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Identity Politics and Culture Wars


Credits: 4 ECTS

Second semester

Elective Courses




As the world tries to grapple with the strong showing of populist parties in a growing number of countries and the mainstreaming of far right discourses by mainstream political actors, issues of culture, identity, immigration and gender are once again at the forefront of public discussion. The aim of this highly topical course is to provide an introduction to key debates on nationalism, populism, identity politics and the so-called gender wars within the broader framework of the crisis of liberal democracy and culture wars. Some of the questions that will be addressed in this context are: Is nationalism resurgent, or are we witnessing the emergence of a new type of nationalism? Should we treat White nationalism, national conservatism, Christian nationalism as a form of (White) identity politics? How do populism and identity politics feed off and into each other? Is the Left captured by a new form of illiberal progressivism, or what some call the “woke”? What lies behind the appeal of anti-immigrant, anti-globalist movements? Do the electoral successes of far right parties signal the end of liberal democracy as we know it? And how should the Left respond to the crisis of liberal democracy?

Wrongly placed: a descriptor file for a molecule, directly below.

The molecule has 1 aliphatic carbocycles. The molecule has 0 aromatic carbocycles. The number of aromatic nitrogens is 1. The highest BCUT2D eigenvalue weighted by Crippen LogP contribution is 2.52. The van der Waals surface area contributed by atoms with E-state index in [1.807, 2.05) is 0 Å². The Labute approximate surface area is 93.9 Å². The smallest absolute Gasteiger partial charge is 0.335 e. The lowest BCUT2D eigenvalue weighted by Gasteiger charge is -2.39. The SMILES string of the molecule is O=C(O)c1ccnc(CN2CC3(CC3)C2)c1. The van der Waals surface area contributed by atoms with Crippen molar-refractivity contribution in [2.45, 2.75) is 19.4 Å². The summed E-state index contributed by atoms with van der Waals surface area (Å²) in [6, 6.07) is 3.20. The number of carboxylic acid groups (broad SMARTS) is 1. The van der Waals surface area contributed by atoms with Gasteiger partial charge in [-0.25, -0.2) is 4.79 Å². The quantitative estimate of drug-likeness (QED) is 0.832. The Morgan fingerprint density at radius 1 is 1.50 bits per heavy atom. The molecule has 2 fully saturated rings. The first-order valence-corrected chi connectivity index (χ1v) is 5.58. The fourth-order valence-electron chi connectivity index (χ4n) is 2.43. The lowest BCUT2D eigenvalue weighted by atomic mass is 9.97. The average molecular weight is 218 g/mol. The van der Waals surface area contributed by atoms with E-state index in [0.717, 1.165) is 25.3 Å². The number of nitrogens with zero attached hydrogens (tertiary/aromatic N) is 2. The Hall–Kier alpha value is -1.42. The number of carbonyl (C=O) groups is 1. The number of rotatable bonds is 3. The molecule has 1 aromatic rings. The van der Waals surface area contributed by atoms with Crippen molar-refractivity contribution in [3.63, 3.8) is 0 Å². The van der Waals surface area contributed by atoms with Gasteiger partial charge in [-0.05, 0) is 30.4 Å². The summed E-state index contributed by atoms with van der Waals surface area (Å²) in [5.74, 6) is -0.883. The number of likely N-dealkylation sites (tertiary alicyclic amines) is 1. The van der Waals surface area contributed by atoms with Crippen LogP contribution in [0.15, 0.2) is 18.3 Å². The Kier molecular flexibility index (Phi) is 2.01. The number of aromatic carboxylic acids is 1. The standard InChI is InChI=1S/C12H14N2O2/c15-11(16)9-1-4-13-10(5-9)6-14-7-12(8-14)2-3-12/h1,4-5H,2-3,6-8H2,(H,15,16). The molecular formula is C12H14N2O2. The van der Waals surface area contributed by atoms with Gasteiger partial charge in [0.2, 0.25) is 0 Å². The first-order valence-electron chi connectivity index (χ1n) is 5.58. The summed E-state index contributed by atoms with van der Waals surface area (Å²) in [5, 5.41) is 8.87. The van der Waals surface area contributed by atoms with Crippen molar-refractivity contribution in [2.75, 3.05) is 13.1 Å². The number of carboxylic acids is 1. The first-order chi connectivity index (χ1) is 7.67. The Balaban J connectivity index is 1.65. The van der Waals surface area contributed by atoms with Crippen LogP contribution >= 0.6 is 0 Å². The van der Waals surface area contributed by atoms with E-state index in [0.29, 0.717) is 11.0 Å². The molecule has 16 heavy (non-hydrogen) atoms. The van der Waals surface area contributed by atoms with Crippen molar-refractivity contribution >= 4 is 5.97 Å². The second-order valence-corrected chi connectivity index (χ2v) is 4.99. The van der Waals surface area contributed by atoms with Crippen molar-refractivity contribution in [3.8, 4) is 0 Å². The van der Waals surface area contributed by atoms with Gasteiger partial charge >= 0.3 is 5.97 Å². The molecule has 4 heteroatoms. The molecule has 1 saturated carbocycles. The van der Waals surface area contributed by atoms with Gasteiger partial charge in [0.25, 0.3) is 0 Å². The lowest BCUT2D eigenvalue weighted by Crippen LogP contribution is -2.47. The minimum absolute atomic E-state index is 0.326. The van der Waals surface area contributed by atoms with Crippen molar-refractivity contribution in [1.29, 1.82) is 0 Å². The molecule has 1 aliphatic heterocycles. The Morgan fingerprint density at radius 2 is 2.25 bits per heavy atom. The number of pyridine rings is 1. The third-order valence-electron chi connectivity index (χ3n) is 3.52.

To obtain full credit, students should attend all classes (face-to-face or online), complete the weekly reading material before each class and take active part in class discussions. The final grade will be based on three components: oral presentation (25%), one book review (25%) and one final paper (50%). 

Presentation (25%)

A 10-15 minutes presentation to introduce a topic of your choice (see below for the full list of topics that will be covered during the course). 

Book Review (25%)

To be submitted electronically to the instructor (Word format). 1000 words long (double space, Times New Roman). 

Final Paper (50%)

To be submitted electronically to the instructor (Word format). 3000 words long (double space, Times New Roman). The final paper should be a theoretically informed case study of your choice, subject to prior consent by the instructor.


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